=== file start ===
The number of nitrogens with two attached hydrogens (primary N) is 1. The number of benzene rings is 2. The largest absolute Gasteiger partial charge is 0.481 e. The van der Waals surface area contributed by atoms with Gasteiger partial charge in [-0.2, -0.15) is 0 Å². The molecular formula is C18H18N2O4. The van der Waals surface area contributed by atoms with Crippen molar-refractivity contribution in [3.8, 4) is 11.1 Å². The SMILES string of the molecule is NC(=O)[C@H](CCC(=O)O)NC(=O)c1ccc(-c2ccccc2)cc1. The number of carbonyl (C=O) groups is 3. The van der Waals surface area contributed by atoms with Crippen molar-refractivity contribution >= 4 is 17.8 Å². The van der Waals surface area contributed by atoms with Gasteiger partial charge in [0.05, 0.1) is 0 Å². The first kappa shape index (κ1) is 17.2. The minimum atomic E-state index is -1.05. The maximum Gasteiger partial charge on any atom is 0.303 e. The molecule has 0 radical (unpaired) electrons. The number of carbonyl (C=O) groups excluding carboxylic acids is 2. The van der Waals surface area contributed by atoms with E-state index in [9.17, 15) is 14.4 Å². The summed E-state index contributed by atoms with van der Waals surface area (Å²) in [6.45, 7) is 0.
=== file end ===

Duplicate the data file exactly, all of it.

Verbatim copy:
The number of nitrogens with two attached hydrogens (primary N) is 1. The number of benzene rings is 2. The largest absolute Gasteiger partial charge is 0.481 e. The van der Waals surface area contributed by atoms with Gasteiger partial charge in [-0.2, -0.15) is 0 Å². The molecular formula is C18H18N2O4. The van der Waals surface area contributed by atoms with Crippen molar-refractivity contribution in [3.8, 4) is 11.1 Å². The SMILES string of the molecule is NC(=O)[C@H](CCC(=O)O)NC(=O)c1ccc(-c2ccccc2)cc1. The number of carbonyl (C=O) groups is 3. The van der Waals surface area contributed by atoms with Crippen molar-refractivity contribution >= 4 is 17.8 Å². The van der Waals surface area contributed by atoms with Gasteiger partial charge in [0.05, 0.1) is 0 Å². The first kappa shape index (κ1) is 17.2. The minimum atomic E-state index is -1.05. The maximum Gasteiger partial charge on any atom is 0.303 e. The molecule has 0 radical (unpaired) electrons. The number of carbonyl (C=O) groups excluding carboxylic acids is 2. The van der Waals surface area contributed by atoms with E-state index in [9.17, 15) is 14.4 Å². The summed E-state index contributed by atoms with van der Waals surface area (Å²) in [6.45, 7) is 0.